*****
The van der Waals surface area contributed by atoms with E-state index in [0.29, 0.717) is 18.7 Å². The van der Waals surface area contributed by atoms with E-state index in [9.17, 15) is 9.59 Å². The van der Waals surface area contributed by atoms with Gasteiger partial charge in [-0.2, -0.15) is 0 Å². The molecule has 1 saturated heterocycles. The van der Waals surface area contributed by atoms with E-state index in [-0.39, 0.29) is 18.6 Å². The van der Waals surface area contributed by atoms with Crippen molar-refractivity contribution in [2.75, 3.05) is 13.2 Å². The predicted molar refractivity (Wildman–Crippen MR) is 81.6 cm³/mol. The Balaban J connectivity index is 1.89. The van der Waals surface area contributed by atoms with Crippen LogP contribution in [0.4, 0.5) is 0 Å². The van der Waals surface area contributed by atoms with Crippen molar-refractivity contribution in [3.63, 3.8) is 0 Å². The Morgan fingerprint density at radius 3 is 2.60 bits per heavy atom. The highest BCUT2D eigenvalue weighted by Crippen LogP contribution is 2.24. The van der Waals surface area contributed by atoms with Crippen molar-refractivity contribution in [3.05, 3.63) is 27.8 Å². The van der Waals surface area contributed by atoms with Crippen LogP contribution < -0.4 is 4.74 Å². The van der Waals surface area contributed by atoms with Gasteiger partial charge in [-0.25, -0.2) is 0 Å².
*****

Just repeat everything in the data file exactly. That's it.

The van der Waals surface area contributed by atoms with E-state index in [0.29, 0.717) is 18.7 Å². The van der Waals surface area contributed by atoms with E-state index in [9.17, 15) is 9.59 Å². The van der Waals surface area contributed by atoms with Gasteiger partial charge in [-0.2, -0.15) is 0 Å². The molecule has 1 saturated heterocycles. The van der Waals surface area contributed by atoms with E-state index in [-0.39, 0.29) is 18.6 Å². The van der Waals surface area contributed by atoms with Crippen molar-refractivity contribution in [2.75, 3.05) is 13.2 Å². The predicted molar refractivity (Wildman–Crippen MR) is 81.6 cm³/mol. The Balaban J connectivity index is 1.89. The van der Waals surface area contributed by atoms with Crippen LogP contribution in [0.4, 0.5) is 0 Å². The van der Waals surface area contributed by atoms with Crippen molar-refractivity contribution in [3.63, 3.8) is 0 Å². The Morgan fingerprint density at radius 3 is 2.60 bits per heavy atom. The highest BCUT2D eigenvalue weighted by Crippen LogP contribution is 2.24. The van der Waals surface area contributed by atoms with Crippen molar-refractivity contribution in [3.05, 3.63) is 27.8 Å². The van der Waals surface area contributed by atoms with Crippen LogP contribution < -0.4 is 4.74 Å². The van der Waals surface area contributed by atoms with Gasteiger partial charge in [-0.25, -0.2) is 0 Å².